Classic Style Icons
SARTOISM is a new digital platform connecting brands & stores to customers and offering curated products and knowledge about men's style. Our desire is to introduce meaningful products and activities that will create space for both new brands to be founded and established brands to thrive. This desire is inspired by the elegance in a bespoke suit, handmade shoes, and accessories worn by the giants of the music, cinema, and fashion world.
We'd like to believe that the most memorable aesthetics remain relevant for decades to come, imbuing future generations with a desire to recreate that seemingly effortless quality time after time. When we started, we asked ourselves which style icons possessed above quality. There are many names we could add to this list, but here are few that inspired us over the years.
Vittorio De Sica
The Oscar-winning Italian director may have been known for his double life and fiery dual personality, but that didn’t stop Vittorio De Sica from being heralded as one of the greatest Italian style icons of all time.
Douglas Fairbanks Jr.
Actor, producer, and a decorated naval officer of World War II, he was the sartorial style icon of the Twentieth Century. Even well into his fifties, he still reigned as one of Hollywood's true originators, and he certainly looked the part.
1951 was the year that made Marlon Brando an icon. Brando had a rare gift in that he could turn even a basic line of dialogue, into an unforgettable moment. While he will be forever known for that perfect white t-shirt, he was equally at home wearing tuxedos, military uniforms, and even silk scarves mixed with raw denim.
His name will forever be synonymous with a well-dressed man. Cary Grant once said, “Simplicity, to me, has always been the essence of good taste.” He believed men's clothes—like women's—should attract attention to the best lines of a man's figure and distract from the worst. We couldn't agree more.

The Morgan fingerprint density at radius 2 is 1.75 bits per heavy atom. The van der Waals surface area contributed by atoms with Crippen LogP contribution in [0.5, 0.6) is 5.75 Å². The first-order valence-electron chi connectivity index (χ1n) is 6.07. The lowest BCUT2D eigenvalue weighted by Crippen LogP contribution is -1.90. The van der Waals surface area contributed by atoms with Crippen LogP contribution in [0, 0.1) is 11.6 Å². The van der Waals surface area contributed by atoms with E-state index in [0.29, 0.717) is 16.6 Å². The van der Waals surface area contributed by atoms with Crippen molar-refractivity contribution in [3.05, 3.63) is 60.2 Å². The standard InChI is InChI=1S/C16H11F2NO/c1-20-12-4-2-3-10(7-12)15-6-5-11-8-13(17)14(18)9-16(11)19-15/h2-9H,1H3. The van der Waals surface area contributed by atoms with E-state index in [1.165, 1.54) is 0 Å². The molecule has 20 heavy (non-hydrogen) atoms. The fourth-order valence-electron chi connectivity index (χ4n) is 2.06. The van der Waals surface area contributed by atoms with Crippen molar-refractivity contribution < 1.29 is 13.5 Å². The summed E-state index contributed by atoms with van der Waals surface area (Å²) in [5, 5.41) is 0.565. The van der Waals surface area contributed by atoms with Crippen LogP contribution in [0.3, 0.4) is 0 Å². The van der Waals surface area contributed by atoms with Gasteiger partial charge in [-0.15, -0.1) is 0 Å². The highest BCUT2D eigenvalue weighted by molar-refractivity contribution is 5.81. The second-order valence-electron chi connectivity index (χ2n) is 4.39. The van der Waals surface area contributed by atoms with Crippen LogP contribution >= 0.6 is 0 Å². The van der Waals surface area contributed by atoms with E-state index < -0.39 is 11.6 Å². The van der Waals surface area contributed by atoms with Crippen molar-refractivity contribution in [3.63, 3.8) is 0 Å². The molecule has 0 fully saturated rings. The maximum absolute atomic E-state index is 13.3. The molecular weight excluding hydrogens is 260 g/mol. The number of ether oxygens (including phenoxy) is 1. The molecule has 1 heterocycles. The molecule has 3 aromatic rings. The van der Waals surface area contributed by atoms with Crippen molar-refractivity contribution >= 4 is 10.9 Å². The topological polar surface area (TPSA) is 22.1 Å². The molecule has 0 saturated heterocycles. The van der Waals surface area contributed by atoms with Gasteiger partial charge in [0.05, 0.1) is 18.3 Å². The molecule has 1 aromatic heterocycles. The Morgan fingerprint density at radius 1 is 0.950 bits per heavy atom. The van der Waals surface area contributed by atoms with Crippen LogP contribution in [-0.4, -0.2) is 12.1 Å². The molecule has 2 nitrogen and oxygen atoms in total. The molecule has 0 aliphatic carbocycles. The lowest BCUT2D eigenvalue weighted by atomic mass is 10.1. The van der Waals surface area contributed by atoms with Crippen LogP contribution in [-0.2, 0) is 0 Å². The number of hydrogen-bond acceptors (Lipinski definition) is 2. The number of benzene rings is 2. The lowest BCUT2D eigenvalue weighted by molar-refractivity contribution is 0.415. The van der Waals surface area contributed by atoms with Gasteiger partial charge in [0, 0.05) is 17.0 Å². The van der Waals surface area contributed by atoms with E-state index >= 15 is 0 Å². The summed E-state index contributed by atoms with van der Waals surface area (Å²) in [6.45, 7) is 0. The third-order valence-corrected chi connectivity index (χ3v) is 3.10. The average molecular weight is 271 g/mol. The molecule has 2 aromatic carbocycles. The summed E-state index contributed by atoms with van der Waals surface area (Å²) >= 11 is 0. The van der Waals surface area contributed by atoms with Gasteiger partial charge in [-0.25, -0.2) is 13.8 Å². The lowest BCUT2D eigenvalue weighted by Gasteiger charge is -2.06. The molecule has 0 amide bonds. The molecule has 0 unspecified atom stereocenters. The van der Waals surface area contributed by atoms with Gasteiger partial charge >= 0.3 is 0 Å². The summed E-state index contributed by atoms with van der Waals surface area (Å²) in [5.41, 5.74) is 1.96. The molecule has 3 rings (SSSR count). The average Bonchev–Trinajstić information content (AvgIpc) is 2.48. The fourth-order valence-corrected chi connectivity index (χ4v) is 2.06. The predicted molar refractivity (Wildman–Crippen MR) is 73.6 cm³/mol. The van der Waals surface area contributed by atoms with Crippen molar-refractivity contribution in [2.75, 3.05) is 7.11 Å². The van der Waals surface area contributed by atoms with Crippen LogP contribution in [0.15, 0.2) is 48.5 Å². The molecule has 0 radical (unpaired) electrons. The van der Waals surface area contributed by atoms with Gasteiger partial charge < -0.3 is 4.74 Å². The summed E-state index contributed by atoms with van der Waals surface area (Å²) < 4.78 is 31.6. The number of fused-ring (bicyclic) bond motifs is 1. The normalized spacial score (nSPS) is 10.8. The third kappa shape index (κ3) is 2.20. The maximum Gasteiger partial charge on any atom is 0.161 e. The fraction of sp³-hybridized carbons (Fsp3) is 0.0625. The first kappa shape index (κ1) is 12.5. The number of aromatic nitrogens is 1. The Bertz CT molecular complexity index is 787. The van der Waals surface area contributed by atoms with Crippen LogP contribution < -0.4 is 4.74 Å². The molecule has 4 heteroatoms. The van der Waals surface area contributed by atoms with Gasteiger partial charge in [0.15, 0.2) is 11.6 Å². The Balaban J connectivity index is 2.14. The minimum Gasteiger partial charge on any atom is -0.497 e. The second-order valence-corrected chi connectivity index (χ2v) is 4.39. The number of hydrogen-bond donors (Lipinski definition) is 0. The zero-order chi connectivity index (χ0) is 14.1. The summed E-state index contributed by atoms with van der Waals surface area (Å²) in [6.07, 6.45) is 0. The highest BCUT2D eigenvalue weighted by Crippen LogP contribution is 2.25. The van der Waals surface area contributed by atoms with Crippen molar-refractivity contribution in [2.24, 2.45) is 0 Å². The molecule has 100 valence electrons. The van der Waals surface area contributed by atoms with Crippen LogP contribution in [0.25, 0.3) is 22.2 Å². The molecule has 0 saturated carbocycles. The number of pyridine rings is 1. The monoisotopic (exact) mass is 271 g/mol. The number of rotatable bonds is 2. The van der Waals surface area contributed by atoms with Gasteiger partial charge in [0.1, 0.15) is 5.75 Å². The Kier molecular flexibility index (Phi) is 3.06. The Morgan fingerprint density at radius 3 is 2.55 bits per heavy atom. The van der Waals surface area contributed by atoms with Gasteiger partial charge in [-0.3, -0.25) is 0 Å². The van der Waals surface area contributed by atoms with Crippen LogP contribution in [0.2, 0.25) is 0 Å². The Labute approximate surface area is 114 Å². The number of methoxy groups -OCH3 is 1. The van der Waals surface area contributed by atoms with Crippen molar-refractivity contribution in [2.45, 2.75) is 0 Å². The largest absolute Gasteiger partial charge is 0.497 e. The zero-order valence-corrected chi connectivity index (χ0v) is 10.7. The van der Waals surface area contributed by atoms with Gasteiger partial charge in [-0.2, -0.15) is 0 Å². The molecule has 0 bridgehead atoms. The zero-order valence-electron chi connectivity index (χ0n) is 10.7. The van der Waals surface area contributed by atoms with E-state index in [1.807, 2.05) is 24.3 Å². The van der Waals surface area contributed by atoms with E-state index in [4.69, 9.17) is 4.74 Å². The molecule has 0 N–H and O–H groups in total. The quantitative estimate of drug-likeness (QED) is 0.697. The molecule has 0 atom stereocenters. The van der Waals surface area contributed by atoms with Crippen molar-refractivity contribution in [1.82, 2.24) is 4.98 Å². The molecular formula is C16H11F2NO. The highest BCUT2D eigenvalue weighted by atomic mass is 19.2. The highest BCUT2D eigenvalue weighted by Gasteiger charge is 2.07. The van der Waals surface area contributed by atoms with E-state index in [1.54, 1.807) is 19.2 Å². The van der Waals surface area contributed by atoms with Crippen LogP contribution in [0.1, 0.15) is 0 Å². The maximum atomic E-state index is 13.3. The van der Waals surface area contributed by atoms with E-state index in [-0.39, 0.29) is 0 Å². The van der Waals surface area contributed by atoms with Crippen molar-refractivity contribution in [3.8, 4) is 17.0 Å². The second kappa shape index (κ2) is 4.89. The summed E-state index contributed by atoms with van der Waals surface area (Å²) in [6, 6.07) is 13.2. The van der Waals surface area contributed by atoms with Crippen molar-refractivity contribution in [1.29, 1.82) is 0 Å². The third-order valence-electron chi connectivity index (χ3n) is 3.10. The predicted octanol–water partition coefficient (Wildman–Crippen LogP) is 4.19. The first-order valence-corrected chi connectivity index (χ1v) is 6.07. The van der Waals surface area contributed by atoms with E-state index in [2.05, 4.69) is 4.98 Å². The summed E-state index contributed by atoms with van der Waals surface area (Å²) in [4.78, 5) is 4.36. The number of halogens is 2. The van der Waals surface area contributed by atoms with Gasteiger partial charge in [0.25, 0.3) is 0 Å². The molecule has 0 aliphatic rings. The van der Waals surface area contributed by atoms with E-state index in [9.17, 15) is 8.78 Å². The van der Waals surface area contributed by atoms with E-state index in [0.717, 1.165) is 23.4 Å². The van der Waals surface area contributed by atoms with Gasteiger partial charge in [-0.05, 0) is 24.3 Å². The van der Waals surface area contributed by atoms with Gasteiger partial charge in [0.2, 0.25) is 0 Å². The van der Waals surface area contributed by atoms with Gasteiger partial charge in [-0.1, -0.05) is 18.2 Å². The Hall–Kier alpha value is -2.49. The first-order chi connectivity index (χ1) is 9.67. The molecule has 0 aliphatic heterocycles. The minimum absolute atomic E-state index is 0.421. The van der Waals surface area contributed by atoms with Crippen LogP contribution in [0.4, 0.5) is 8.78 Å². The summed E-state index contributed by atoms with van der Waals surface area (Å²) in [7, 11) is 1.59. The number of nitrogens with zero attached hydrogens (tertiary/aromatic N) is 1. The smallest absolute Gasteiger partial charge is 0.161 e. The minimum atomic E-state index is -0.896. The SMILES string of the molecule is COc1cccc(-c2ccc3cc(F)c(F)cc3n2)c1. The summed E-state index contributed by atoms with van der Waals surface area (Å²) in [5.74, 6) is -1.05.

Hailing from the Bronx and the son of a house painter, Ralph Lauren didn’t come from the glossy world of his label’s own lifestyle but he always had a very specific vision of where he was going. In Lauren’s own words, “Everything I’ve done in my career has been personal.” Now, that's taste.
Armani liberated men and women from the stiff jacket of traditional tailoring and introduced them to the pleasures of casual chic. He achieved this more relaxed silhouette by knocking the stuffing out, removing the padding, and dispensing with the lining. Armani created an aesthetic of luxurious, soft, understated elegance.
Where Astaire and Sinatra wore tailored three-pieces and starched-collar Oxford shirts, Gene Kelly’s self-styled wardrobe, on-screen and off, took a far more relaxed approach. His collars were unfused, long and pointed, and worn beneath soft cashmere sweaters and vests. His preference towards penny loafers pre-empted the mid-century trend towards the preppy shoes.
When it comes to sartorial icons such as Paul Newman, there is almost something intangible to them. They seem to have an inherent eye for clothing, one that’s impossible to imitate. Iconic and seemingly effortless tuxedo or a dirty prison uniform, Newman could wear just about anything.